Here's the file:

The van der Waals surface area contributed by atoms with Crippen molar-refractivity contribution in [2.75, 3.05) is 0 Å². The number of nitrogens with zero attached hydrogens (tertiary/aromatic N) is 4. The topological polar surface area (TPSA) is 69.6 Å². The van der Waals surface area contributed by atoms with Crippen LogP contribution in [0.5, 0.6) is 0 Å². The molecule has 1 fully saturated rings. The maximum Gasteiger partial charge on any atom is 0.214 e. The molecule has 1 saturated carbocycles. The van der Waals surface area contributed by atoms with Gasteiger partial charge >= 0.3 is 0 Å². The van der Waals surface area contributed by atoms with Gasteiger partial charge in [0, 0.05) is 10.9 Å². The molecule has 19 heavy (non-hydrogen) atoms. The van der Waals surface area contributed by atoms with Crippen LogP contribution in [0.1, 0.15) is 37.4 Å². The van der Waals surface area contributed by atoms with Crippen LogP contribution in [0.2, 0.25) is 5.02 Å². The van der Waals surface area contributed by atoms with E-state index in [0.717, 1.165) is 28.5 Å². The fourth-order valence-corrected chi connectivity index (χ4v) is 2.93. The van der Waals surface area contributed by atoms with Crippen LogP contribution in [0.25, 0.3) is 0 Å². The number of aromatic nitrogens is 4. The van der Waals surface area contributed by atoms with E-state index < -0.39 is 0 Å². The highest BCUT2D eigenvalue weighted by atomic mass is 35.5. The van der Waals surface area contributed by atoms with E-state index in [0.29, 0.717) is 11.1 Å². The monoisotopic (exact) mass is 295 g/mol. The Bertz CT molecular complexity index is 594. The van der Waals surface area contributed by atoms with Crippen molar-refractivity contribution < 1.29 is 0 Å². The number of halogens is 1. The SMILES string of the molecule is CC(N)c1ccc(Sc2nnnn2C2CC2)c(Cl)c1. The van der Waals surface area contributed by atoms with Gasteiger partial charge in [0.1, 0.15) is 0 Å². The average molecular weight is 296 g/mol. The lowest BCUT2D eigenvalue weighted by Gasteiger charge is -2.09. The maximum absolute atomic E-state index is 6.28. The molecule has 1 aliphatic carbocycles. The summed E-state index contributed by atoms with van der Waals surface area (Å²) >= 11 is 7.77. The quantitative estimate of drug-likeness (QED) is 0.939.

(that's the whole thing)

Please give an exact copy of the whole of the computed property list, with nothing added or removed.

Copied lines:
The van der Waals surface area contributed by atoms with Crippen molar-refractivity contribution in [2.75, 3.05) is 0 Å². The number of nitrogens with zero attached hydrogens (tertiary/aromatic N) is 4. The topological polar surface area (TPSA) is 69.6 Å². The van der Waals surface area contributed by atoms with Crippen LogP contribution in [0.5, 0.6) is 0 Å². The molecule has 1 fully saturated rings. The maximum Gasteiger partial charge on any atom is 0.214 e. The molecule has 1 saturated carbocycles. The van der Waals surface area contributed by atoms with Gasteiger partial charge >= 0.3 is 0 Å². The van der Waals surface area contributed by atoms with Gasteiger partial charge in [0, 0.05) is 10.9 Å². The molecule has 19 heavy (non-hydrogen) atoms. The van der Waals surface area contributed by atoms with Crippen LogP contribution in [0.1, 0.15) is 37.4 Å². The van der Waals surface area contributed by atoms with Crippen LogP contribution in [0.2, 0.25) is 5.02 Å². The van der Waals surface area contributed by atoms with E-state index in [0.717, 1.165) is 28.5 Å². The fourth-order valence-corrected chi connectivity index (χ4v) is 2.93. The van der Waals surface area contributed by atoms with Crippen LogP contribution in [0.25, 0.3) is 0 Å². The number of aromatic nitrogens is 4. The van der Waals surface area contributed by atoms with E-state index < -0.39 is 0 Å². The highest BCUT2D eigenvalue weighted by atomic mass is 35.5. The van der Waals surface area contributed by atoms with E-state index in [0.29, 0.717) is 11.1 Å². The monoisotopic (exact) mass is 295 g/mol. The Bertz CT molecular complexity index is 594. The van der Waals surface area contributed by atoms with Crippen molar-refractivity contribution < 1.29 is 0 Å². The number of halogens is 1. The SMILES string of the molecule is CC(N)c1ccc(Sc2nnnn2C2CC2)c(Cl)c1. The van der Waals surface area contributed by atoms with Gasteiger partial charge in [0.1, 0.15) is 0 Å². The average molecular weight is 296 g/mol. The lowest BCUT2D eigenvalue weighted by Gasteiger charge is -2.09. The maximum absolute atomic E-state index is 6.28. The molecule has 1 aliphatic carbocycles. The summed E-state index contributed by atoms with van der Waals surface area (Å²) >= 11 is 7.77. The quantitative estimate of drug-likeness (QED) is 0.939.